Obituaries: David Jones, leading British sprinter who enjoyed trophy-laden career
David Jones was a leading British sprinter who at his best was on the verge of world class. Had it not been for injury which was largely responsible for cutting short his career at only 26, he may well have attained that status. A top-class performer over the shorter 100yds/m sprint, he shone particularly over the longer 220yds/m, first attracting headlines when as a 19-year-old he won the event in a high-quality field at the prestigious British Games in 1959 at London’s White City stadium.
That was followed later that summer by the first of four successes in the Amateur Athletics Association Championships (British Championships) at the event and the first of many international vests for Britain in his debut against West Germany, when he also won.
The many honours collected in a trophy-laden career included an Olympic bronze medal in the 1960 sprint relay, European and Commonwealth Games bronze medals in the sprint relay in 1962 and a silver medal in the 200m in the same Commonwealth Games, a World Best Performance over 150 yds. In 1961 he secured a share in several British relay records and in a World Record for the sprint relay round two bends in 1963 when his team defeated the United States.
He also competed successfully at Murrayfield in the Edinburgh Highland Games which regularly attracted world-class fields of athletes and big crowds. Between 1959 and ’63 he ran four times enjoying several wins at 100yds, equalling the Games Record in 1960 and also broke the old 300 yds record finishing in second place.
His high sporting profile was recognised by the boys’ comic, the Victor, when in 1961 it devoted a double page spread on his career entitled “One of Britain’s fastest men on two feet!”.
David Henry Jones was born at Brookman’s Park, Hertfordshire where he grew up during the war, his family having a narrow escape after a bomb fell in their front garden. They moved when he was aged eight to Dunmow in Essex, where his parents ran a farm with young David helping out in various tasks in the dairy operation.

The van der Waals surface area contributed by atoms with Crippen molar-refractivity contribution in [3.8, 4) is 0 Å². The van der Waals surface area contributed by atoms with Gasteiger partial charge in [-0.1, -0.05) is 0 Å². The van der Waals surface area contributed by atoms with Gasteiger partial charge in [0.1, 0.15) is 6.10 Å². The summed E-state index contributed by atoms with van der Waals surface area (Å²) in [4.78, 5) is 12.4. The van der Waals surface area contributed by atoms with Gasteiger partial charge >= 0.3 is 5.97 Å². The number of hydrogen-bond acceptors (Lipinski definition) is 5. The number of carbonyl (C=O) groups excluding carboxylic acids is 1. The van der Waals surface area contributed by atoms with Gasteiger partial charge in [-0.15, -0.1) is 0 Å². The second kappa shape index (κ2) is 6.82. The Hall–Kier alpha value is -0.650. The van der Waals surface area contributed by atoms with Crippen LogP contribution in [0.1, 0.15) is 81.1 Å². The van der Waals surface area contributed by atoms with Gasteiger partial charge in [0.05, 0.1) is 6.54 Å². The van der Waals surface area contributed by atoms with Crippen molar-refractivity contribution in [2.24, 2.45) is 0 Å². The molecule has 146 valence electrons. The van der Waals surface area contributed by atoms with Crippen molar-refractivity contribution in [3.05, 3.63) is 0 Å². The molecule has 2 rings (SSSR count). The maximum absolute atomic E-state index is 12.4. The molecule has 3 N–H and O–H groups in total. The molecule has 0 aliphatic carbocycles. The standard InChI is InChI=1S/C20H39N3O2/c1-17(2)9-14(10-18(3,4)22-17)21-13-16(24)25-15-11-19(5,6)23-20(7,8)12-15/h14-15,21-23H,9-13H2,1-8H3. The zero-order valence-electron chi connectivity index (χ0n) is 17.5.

After attending Orwell Park Prep, Ipswich, in 1954 he went to a public school, Felsted, in Essex where he boarded in Follyfield House. He participated in a number of sports, excelling particularly at hockey and athletics. After initially trying distance running, it became clear sprinting was his forte and in 1957, his final year, he won a first major title, the All England Schools sprint.
After leaving, he initially worked as a trainee brewer before later joining leading sportswear companies, Puma and Adidas. He continued playing hockey in the winter months for Surbiton club and in summer competed for the well known Essex club, Woodford Green. David was a very talented hockey player, many being of the opinion that had he specialised in it, he could have reached international standard. Later he was president of the ‘Ghost Hockey Club’, a touring outfit which also hosted matches against similar clubs visiting Britain.
Meanwhile on the track under the guidance of coach Ron Bowden, his development progressed to his breakthrough at national level in 1959. That year marked the first of three consecutive A.A.A.’s 220 yds wins, the first athlete to do so, his 1961 win adjudged in a photo finish over Scottish sprinter Mike Hildrey. He was second in 1962 before regaining the title in 1963. He also placed second and third in the 100 in the 1960 and ’61 Championships.
Aged 20 he was selected for the Rome Olympics in 1960 where he ran in the 100m, the 200m and the sprint relay, reaching the quarter final in the 200 and the semi in the 100. He was unfortunate not to qualify for the latter final, being up against the later gold and silver medallists and two joint holders of the world record. As it was, it required a controversial photo finish to award the verdict in favour of American world record holder, Ray Norton. The relay team actually finished fourth but were upgraded to third after the United States’ disqualification for a faulty changeover.
In 1961 his sprint times accorded him the mantle of ‘Europe’s fastest man’ while a year later he won gold for England in the sprint relay at the 1962 Commonwealth Games in Perth, Australia, also earning a silver in the 200ms. At the European Championships that year in Belgrade he was part of the British team that won bronze in the sprint relay while finishing 5th in the 200ms. in the same time as 4th place.
A year later he played a crucial role in the celebrated British sprint relay victory over the world’s best, the Americans, at London’s White City. In what was described as a ‘technically perfect’ handover, he passed the baton to teammate Berwyn Jones on the last leg for him to squeeze home against the world’s fastest man, Bob Hayes, and equal the world record. One press report referred to this as “An indignity without parallel in American sprinting history”.
Injury problems meant he missed the 1964 Olympics with continuing Achilles difficulties contributing to his retirement from international athletics in 1966. At 5ft 10in tall and weighing 12.5 stones, he was a powerful sprinter, one considered a ‘fierce and single minded competitor’. He later did some commentating and media work in athletics.
In 1968 he married Maggie Guild with whom he had a daughter in 1974 but they divorced in 1976. In 1981 he married Liz Earnshaw and after regular holidays in Majorca settled there in retirement in 2003, living in San Telmo.
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